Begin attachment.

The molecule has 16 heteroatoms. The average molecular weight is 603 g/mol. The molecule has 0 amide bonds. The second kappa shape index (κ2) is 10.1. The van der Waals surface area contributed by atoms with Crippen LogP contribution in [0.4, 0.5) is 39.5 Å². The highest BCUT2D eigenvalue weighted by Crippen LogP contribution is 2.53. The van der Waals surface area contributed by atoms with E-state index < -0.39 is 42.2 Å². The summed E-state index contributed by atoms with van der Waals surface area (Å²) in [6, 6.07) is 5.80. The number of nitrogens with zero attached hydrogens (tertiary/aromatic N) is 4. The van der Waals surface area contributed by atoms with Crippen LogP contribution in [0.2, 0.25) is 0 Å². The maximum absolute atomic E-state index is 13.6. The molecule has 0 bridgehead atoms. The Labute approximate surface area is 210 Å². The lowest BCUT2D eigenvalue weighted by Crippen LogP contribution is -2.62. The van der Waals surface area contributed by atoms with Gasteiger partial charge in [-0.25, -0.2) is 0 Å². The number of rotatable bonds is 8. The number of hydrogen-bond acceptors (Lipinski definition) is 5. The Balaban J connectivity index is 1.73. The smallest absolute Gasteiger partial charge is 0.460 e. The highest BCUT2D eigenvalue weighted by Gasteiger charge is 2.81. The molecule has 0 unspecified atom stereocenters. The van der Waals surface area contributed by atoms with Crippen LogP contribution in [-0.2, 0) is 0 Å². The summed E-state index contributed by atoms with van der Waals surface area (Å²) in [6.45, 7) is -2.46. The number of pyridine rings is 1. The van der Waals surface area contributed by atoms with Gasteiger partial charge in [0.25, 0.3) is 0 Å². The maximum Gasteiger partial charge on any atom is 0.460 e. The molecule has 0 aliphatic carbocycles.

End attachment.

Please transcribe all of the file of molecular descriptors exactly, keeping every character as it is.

The molecule has 16 heteroatoms. The average molecular weight is 603 g/mol. The molecule has 0 amide bonds. The second kappa shape index (κ2) is 10.1. The van der Waals surface area contributed by atoms with Crippen LogP contribution in [0.4, 0.5) is 39.5 Å². The highest BCUT2D eigenvalue weighted by Crippen LogP contribution is 2.53. The van der Waals surface area contributed by atoms with E-state index < -0.39 is 42.2 Å². The summed E-state index contributed by atoms with van der Waals surface area (Å²) in [6, 6.07) is 5.80. The number of nitrogens with zero attached hydrogens (tertiary/aromatic N) is 4. The van der Waals surface area contributed by atoms with Crippen LogP contribution in [0.2, 0.25) is 0 Å². The maximum absolute atomic E-state index is 13.6. The molecule has 0 bridgehead atoms. The Labute approximate surface area is 210 Å². The lowest BCUT2D eigenvalue weighted by Crippen LogP contribution is -2.62. The van der Waals surface area contributed by atoms with Gasteiger partial charge in [-0.25, -0.2) is 0 Å². The number of rotatable bonds is 8. The number of hydrogen-bond acceptors (Lipinski definition) is 5. The Balaban J connectivity index is 1.73. The smallest absolute Gasteiger partial charge is 0.460 e. The highest BCUT2D eigenvalue weighted by Gasteiger charge is 2.81. The molecule has 0 unspecified atom stereocenters. The van der Waals surface area contributed by atoms with Crippen LogP contribution in [-0.2, 0) is 0 Å². The summed E-state index contributed by atoms with van der Waals surface area (Å²) in [6.45, 7) is -2.46. The number of pyridine rings is 1. The van der Waals surface area contributed by atoms with Gasteiger partial charge in [0.25, 0.3) is 0 Å². The maximum Gasteiger partial charge on any atom is 0.460 e. The molecule has 0 aliphatic carbocycles.